For the beast-stage game, the user could try and make their creature survive in wake of another creature holotype achieving sentience. I think this could have a capacity to have some environmental messages in there. The user would be charged in ensuring their species does not go extinct. This could be achieved in several ways:

  • the high road – adaptation – adjusting to threats such as hunting (build up defense like – venoms, quills, mimicry of predators), habitat destruction (adapt to extreme habitats or adjust to city life), and pollution (avoid eating plastic bags, drinking polluted streams) – standard time-based victory
  • the middle road – domestication – either by becoming tasty, cute or just generally useful enough that the sentients will actively try not to wipe you out. Be careful though, the balance between being domesticated and being hunted to extinction may be very tricky to reach. Case study: The Aurochs.
  • the low road – nature fighting back – why let yourself be hunted to death, having sentience doesn’t necessarily mean they have to be top of the food chain – I think this would prove a popular victory path – standard winning by ensuring the other guys (in this case the human equivalents) are wiped out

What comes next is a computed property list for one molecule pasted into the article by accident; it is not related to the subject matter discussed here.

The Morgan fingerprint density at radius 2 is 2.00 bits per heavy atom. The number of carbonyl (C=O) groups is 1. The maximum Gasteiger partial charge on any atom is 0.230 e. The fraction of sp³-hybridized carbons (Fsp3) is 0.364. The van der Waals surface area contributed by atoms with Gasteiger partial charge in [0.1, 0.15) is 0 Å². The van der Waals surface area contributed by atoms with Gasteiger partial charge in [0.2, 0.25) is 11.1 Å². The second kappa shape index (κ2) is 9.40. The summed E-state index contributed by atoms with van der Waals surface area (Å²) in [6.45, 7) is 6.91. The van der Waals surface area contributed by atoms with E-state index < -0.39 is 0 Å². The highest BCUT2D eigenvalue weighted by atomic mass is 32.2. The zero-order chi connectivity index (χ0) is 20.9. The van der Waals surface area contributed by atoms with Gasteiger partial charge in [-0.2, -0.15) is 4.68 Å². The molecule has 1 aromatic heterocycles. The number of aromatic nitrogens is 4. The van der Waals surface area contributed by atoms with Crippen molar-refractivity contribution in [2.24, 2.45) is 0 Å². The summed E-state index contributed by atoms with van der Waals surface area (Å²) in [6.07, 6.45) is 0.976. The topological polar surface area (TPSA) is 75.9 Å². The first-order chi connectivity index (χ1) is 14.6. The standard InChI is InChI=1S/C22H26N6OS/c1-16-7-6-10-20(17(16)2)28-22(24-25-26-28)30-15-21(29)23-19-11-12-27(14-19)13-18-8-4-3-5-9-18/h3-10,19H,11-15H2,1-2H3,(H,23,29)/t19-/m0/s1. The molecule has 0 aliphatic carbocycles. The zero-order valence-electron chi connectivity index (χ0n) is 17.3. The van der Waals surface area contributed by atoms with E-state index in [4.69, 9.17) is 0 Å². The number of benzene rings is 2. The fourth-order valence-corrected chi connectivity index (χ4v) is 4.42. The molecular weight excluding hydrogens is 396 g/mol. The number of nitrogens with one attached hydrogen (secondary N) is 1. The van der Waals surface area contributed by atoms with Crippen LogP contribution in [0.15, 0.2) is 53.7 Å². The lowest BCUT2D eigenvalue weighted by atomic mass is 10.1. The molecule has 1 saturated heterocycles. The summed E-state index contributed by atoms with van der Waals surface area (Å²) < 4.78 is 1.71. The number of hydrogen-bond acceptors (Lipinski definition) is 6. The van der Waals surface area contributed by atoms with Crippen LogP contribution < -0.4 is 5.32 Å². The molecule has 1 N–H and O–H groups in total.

For the tadpole-stage game. I was intrigued by the NYTimes comment amount the small sea-critter being eaten by leviathans out in the depths, forcing it to go onto land. Why not allow your creature to become the leviathan. Again conservation could be brought in by drawing from the fate of whales, sharks and other ocean dwellers.

The ocean depths being analogous to space in terms of a Final Frontier would really open up opportunities for some very exotic environment and alternative creature animations.

Further discussion below the fold… Read the rest of this entry »





That’s not a mouse, or is it?

5 07 2008

You’d think I’d be all chuffed about this research. A Tasmanian Tiger gene was put into a mouse embryo quite a while back now. It’s sexy, with extinct marsupials and genetics.

But it’s more a Holly Valance sexy than Nicole Kidman sexy. It’s all new and shiny and wow, and then you realise, it can’t sing, act, or dance.

According to the article:

The results, published in the international scientific journal PLoS ONE this week, showed that the thylacine Col2a1 gene has a similar function in developing cartilage and bone development as the Col2a1 gene does in the mouse.

But the University of Melbourne researchers say:

“As more and more species of animals become extinct, we are continuing to lose critical knowledge of gene function and their potential.”

Right. Critical knowledge, like thylacine gene acts the same as a mouse gene.

Okay. I’m being harsh. It is a little sexy. Looking at how extinct genes behave could turn out interesting. But inserting genes into mice isn’t news. And neither is sequencing genes from extinct animals. So combining the two just isn’t that exciting for me.

I am a bit curious though why they are using Mus musculus embryos, and not Monodelphis domestica – your friendly neighbourhood laboratory marsupial research subject.